In late November 2020, we ran a piece on the media hype of rookie quarterback Joe Burrow, the No. 1 overall draft pick last spring and the non-deserving winner of the Heisman Trophy in 2019. With the NFL season over now, it’s time again to put Burrow in context—and in comparison with his superior brethren, QB Justin Herbert.

One piece of information that may interest only us before we get started is this: The Cincinnati Bengals posted a 2-7-1 record with Burrow as their starting quarterback, and after he was injured, the team posted a 2-4 record without him—thanks to the QB efforts of two no-name guys. Just something to chew on before we get to the statistical realities laid out below.

Here is a quick look at the two rookie QBs, Cincinnati’s Burrow and Los Angeles Chargers star Herbert:

  • Record as a starter—Herbert 6-9, Burrow 2-7-1
  • Completion percentage—Herbert 66.6%, Burrow 65.3%
  • Touchdown percentage—Herbert 5.2%, Burrow 3.2%
  • Interception percentage—Burrow 1.2%, Herbert 1.7%
  • Yards per attempt—Herbert 7.3, Burrow 6.7
  • Average yards per game—Herbert 289.1, Burrow 268.8
  • QB rating—Herbert 98.3, Burrow 89.8
  • Total QBR—Herbert 69.7, Burrow 56.5

Now, those are just the sabermetric categories, in essence, and as you can see Burrow was better than Herbert in one single category—INT%—and overall, Herbert was still tied for 10th in the NFL there. There is no argument here for Burrow being better than Herbert, who was drafted five spots behind Burrow last spring after his standout career at the University of Oregon.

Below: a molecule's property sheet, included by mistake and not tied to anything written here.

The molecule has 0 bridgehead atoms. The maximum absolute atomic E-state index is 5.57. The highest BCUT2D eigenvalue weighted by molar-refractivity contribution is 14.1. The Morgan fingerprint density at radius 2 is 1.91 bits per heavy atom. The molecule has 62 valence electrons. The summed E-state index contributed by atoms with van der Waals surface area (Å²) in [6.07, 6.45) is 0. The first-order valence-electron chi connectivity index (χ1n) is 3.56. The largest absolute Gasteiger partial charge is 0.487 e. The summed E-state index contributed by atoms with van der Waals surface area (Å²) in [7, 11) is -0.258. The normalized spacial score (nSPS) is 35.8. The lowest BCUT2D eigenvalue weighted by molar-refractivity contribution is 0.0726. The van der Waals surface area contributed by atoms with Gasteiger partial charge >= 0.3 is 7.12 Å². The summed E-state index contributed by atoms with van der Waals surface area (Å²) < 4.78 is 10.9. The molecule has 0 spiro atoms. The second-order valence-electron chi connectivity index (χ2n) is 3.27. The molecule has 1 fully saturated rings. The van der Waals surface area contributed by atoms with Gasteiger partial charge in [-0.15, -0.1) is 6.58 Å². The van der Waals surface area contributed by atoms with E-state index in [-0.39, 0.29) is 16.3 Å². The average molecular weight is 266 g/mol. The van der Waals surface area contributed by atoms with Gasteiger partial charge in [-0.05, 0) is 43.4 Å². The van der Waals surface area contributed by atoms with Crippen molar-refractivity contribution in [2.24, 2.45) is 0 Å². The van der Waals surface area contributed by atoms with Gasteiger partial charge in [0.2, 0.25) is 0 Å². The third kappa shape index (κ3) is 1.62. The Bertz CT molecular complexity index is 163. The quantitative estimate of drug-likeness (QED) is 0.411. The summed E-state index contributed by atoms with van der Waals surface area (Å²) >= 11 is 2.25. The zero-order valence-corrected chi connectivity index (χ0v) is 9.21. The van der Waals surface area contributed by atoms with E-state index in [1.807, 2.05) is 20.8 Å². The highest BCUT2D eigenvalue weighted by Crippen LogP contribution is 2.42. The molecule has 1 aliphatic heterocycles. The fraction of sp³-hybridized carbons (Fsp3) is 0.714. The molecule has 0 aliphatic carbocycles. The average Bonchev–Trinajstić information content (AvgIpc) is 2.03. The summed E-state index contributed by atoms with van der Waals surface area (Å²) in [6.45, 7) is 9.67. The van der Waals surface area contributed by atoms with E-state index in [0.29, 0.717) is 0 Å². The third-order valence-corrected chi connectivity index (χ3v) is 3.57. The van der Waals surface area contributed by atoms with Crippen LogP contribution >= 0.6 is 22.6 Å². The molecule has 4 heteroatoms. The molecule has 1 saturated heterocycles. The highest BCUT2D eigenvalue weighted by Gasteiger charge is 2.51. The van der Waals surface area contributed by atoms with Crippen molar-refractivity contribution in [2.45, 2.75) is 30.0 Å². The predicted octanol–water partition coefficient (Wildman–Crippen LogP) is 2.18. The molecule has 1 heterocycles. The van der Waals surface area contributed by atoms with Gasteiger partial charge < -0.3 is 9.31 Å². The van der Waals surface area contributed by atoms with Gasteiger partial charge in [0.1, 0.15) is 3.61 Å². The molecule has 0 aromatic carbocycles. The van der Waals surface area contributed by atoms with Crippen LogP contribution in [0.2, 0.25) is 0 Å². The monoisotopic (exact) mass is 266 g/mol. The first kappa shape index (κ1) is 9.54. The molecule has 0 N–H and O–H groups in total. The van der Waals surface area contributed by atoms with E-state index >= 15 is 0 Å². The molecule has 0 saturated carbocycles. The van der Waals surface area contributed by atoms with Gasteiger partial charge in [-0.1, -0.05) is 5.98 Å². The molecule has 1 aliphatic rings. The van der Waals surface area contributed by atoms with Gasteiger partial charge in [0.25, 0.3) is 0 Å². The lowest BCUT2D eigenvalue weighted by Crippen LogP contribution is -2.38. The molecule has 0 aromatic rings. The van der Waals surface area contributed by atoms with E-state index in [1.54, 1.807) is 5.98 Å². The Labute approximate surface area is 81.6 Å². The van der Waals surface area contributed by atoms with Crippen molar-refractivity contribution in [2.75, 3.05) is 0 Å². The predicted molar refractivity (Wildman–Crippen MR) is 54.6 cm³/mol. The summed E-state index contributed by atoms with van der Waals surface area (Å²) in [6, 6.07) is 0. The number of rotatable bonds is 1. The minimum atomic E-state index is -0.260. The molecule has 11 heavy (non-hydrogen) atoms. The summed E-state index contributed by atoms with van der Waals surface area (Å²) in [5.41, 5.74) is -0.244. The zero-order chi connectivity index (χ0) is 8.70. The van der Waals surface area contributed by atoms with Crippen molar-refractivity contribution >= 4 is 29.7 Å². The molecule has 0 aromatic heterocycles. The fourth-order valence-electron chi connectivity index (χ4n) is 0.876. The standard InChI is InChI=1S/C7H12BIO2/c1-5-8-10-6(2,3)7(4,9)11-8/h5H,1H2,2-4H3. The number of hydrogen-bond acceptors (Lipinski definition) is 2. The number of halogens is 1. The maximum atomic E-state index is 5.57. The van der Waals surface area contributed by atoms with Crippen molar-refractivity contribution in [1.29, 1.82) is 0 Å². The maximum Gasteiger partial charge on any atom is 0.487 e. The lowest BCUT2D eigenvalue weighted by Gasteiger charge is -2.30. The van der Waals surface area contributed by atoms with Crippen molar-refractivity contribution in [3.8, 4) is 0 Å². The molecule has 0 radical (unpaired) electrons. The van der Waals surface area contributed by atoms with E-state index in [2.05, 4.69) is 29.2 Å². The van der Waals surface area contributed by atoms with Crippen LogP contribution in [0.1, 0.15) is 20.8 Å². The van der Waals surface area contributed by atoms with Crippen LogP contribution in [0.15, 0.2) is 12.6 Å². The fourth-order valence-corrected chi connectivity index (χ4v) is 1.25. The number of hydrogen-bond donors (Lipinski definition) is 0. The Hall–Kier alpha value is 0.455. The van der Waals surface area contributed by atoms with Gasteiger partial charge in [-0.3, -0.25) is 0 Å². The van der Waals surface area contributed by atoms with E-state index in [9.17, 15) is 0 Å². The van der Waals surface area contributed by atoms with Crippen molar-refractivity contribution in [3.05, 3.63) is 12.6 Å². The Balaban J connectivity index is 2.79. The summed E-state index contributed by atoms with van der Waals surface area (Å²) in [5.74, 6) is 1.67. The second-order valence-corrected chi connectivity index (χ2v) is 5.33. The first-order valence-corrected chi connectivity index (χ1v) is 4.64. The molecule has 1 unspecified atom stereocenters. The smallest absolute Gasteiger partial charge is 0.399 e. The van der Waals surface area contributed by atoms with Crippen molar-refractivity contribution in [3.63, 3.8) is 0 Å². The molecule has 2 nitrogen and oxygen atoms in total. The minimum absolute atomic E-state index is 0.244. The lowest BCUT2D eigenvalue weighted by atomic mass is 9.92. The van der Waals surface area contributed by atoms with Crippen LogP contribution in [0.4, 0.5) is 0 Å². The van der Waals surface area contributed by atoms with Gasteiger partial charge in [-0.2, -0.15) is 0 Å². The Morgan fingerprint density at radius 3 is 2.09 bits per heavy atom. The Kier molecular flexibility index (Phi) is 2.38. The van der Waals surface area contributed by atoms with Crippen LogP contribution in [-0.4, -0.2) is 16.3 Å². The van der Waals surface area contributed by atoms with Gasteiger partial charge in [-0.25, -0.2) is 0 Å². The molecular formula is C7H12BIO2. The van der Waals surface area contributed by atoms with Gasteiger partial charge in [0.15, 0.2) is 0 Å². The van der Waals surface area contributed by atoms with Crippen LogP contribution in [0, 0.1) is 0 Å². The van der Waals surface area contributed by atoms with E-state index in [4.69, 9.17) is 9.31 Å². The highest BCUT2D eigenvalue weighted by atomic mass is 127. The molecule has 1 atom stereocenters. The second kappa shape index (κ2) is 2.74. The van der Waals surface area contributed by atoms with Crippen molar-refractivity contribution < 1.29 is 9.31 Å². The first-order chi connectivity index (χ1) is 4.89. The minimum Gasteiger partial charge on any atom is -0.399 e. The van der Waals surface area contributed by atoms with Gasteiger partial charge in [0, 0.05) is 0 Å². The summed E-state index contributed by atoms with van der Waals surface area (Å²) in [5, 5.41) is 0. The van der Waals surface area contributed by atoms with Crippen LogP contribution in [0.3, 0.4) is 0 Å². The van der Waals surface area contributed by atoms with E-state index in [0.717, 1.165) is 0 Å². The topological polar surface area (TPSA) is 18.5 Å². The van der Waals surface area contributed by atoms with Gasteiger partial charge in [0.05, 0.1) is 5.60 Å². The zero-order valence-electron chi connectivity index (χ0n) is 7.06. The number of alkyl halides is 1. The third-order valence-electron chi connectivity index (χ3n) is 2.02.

Herbert also set rookie QB records in the following statistical categories:

  • Most pass completions by a rookie in a season: 396
  • Most pass completions by a rookie in game: 37
  • Most passing touchdowns by a rookie in a season: 31

Burrow actually did set the completions record, too, in a September game before he got hurt, so there is that. However, overall, we easily can see how Herbert played much better than Burrow did, and there is the issue of the fact the Bengals actually played better as a team without Burrow. That may be circumstantial, but it’s also pretty damning.

We are not saying Burrow won’t be a quality QB some day in the future, but based on his rookie numbers, he’s not on the track for greatness—and Herbert might be. Look at this list of other rookie QBs who still own multiple passing records from their first season in the league:

  • Dak Prescott (2016): QB rating (104.9), completion percentage (67.76), lowest INT percentage (0.87)
  • Andrew Luck (2012): Passing attempts (627), passing yards season (4,374), passing yards game (433)

If Herbert has Luck’s career, that would be impressive, although Luck’s NFL existence was cut short by injuries. Burrow seems more destined to follow along Prescott’s trajectory—only as good as the players around him in the sense of being a caretaker QB.

As we pointed out last year, Burrow had one amazing season in college that defied all statistical expectation, and college players like that generally are not expected to have long, productive careers in the NFL. In comparison, Herbert played four seasons at Oregon consistently, and that should pay off long term for the Chargers.